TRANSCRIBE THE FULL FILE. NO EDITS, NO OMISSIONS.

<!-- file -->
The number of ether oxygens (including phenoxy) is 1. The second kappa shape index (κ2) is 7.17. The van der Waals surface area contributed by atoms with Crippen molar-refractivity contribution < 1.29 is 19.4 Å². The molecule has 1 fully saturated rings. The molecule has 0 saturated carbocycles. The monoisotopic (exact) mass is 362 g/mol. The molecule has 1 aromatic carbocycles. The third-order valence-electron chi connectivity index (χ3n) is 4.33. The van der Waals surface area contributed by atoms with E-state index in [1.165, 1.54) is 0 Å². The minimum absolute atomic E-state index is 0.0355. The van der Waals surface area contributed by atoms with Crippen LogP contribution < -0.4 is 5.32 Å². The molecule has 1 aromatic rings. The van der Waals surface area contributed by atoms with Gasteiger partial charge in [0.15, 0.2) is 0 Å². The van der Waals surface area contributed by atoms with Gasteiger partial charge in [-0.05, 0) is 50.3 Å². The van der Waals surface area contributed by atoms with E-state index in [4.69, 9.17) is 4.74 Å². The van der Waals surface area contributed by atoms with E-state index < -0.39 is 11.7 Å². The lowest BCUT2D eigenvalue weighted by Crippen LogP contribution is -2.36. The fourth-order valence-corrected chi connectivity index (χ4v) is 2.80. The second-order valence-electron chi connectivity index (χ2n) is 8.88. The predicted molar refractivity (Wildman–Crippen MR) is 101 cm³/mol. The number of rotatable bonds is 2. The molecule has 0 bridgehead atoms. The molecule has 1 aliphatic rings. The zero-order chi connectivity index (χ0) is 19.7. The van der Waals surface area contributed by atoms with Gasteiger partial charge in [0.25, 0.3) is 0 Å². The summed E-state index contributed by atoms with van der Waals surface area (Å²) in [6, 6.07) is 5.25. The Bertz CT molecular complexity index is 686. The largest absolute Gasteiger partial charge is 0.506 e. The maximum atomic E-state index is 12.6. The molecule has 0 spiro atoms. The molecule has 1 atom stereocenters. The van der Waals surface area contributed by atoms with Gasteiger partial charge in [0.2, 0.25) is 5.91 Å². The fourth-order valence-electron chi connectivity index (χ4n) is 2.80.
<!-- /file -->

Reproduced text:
The number of ether oxygens (including phenoxy) is 1. The second kappa shape index (κ2) is 7.17. The van der Waals surface area contributed by atoms with Crippen molar-refractivity contribution < 1.29 is 19.4 Å². The molecule has 1 fully saturated rings. The molecule has 0 saturated carbocycles. The monoisotopic (exact) mass is 362 g/mol. The molecule has 1 aromatic carbocycles. The third-order valence-electron chi connectivity index (χ3n) is 4.33. The van der Waals surface area contributed by atoms with E-state index in [1.165, 1.54) is 0 Å². The minimum absolute atomic E-state index is 0.0355. The van der Waals surface area contributed by atoms with Crippen LogP contribution < -0.4 is 5.32 Å². The molecule has 1 aromatic rings. The van der Waals surface area contributed by atoms with Gasteiger partial charge in [0.15, 0.2) is 0 Å². The van der Waals surface area contributed by atoms with Gasteiger partial charge in [-0.05, 0) is 50.3 Å². The van der Waals surface area contributed by atoms with E-state index in [4.69, 9.17) is 4.74 Å². The van der Waals surface area contributed by atoms with E-state index < -0.39 is 11.7 Å². The lowest BCUT2D eigenvalue weighted by Crippen LogP contribution is -2.36. The fourth-order valence-corrected chi connectivity index (χ4v) is 2.80. The second-order valence-electron chi connectivity index (χ2n) is 8.88. The predicted molar refractivity (Wildman–Crippen MR) is 101 cm³/mol. The number of rotatable bonds is 2. The molecule has 0 bridgehead atoms. The molecule has 1 aliphatic rings. The zero-order chi connectivity index (χ0) is 19.7. The van der Waals surface area contributed by atoms with Gasteiger partial charge in [0.25, 0.3) is 0 Å². The summed E-state index contributed by atoms with van der Waals surface area (Å²) in [6, 6.07) is 5.25. The Bertz CT molecular complexity index is 686. The largest absolute Gasteiger partial charge is 0.506 e. The maximum atomic E-state index is 12.6. The molecule has 0 spiro atoms. The molecule has 1 atom stereocenters. The van der Waals surface area contributed by atoms with Gasteiger partial charge in [0.2, 0.25) is 5.91 Å². The fourth-order valence-electron chi connectivity index (χ4n) is 2.80.